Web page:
The Brothers Flub

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The Brothers Flub
Plancpanic.jpg
The cover of Plan C: Panic!, depicting Guapo (left) and Fraz
Genre Animated television series
Created by David Burke
Laslo Nosek[1]
Written by Susie Singer Carter
Dan Danko
Tom Mason
Don Priess
Ralph Soll
David Burke
Bob Widmer
Directed by Bob Boyle
Ralph Grairl
Voices of Scott Menville
Jerry Sroka
Mariette Hartley
Charlotte Rae
Ron Hale
Christine Cavanaugh
Joe Lala
John Kassir
Tom Kenny
Candi Milo
Jeff Bennett
H. Richard Greene[2]
Theme music composer Nathan Wang[2]
Country of origin United States
Original language(s) English
No. of seasons 1
No. of episodes 26
Production
Running time approx. 22-26 minutes (2×11-minute episodes)
Production company(s) Ravensburger Film + TV
Videal
Sunbow Entertainment
Distributor Sony Wonder
Broadcast
Original channel Nickelodeon
Original run January 17, 1999[3] – January 8, 2000[4]

The Brothers Flub is an animated television series produced by Sunbow Productions and co-produced by Ravensburger. It aired in the United States of America on the television network Nickelodeon. The show's titular characters are a pair of alien brothers named Guapo and Fraz, both of whom work as couriers, who travel throughout their universe to deliver packages to a different planet in each episode of the series. The Brothers Flub lasted for twenty-six episodes, airing on Sundays from January 1999 until its cancellation in January 2000.

Summary[edit]

The Brothers Flub takes place in a fictionalized version of outer space. The show's title refers to its two central characters: a pair of blue-furred alien brothers named Guapo and Fraz Flub. Guapo is shorter and fatter than his brother, and is a darker shade of blue. Both wear bodysuits, shoes and caps.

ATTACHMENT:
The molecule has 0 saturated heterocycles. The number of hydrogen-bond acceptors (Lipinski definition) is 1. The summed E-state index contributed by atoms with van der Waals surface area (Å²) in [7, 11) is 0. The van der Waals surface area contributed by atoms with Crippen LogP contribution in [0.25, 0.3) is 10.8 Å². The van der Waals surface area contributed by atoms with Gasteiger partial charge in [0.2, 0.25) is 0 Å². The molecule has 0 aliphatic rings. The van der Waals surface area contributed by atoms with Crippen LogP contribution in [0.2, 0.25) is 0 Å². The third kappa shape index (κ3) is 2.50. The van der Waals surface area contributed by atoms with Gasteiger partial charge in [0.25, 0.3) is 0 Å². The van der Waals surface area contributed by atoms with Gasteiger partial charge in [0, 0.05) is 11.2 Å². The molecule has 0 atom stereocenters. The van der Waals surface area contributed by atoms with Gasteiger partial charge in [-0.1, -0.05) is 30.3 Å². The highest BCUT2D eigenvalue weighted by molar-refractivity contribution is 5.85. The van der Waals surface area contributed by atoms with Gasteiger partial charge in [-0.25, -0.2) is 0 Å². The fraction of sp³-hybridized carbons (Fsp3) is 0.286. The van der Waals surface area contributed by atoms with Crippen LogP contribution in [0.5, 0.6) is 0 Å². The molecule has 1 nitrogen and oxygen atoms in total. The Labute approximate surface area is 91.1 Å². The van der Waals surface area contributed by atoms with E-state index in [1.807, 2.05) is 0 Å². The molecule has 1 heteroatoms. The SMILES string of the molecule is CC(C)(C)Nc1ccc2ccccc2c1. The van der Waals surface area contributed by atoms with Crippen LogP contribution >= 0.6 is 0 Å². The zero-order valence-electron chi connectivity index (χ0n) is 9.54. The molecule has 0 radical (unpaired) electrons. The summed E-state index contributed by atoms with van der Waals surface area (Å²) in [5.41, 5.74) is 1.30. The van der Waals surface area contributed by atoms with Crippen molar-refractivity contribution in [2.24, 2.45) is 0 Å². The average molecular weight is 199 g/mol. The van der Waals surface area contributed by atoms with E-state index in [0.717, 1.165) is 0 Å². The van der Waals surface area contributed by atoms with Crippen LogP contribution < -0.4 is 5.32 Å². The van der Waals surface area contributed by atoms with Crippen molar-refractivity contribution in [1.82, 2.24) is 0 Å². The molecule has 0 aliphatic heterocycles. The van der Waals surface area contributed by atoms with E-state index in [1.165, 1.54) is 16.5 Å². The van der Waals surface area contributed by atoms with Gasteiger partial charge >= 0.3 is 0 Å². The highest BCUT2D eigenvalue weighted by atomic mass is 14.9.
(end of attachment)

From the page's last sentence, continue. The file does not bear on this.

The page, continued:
In the series, they work for a company called RetroGrade Interdimensional Couriers, of which a green-colored female alien named Tarara Boomdeyay is the boss.[1][5][6] Other characters at their job include a female alien named Valerina and an older orange, male alien named Squish. The brothers, who are couriers, through their universe in their spacecraft (called Hoog) to deliver packages to various planets.[6][7] Each episode features a different planet with a different characteristic, such as "The Land of Oversized Games", which comprises life-sized game pieces such as a pinball machine,[8] or "Hip City", a planet inhabited by beatnik aliens.[9]

History[edit]

Cindy Barth of the Orlando Business Journal said that "although still an untested property, optimism is high for the Brothers Flub" because of Sunbow's record and staff members.[10]

Production[edit]

The creators marketed the series for children ages six through eleven.[11] Sunbow contracted with Animatics, an Orlando, Florida-based company, allowing for Animatics to create the storyline and the storyboard for the series.[10] Laura Sullivan, the senior director of marketing of Sony Wonder, said in a 1999 Promo article that the series attracted equal numbers of male and female children and that it was "very Nickelodeon-looking."[11]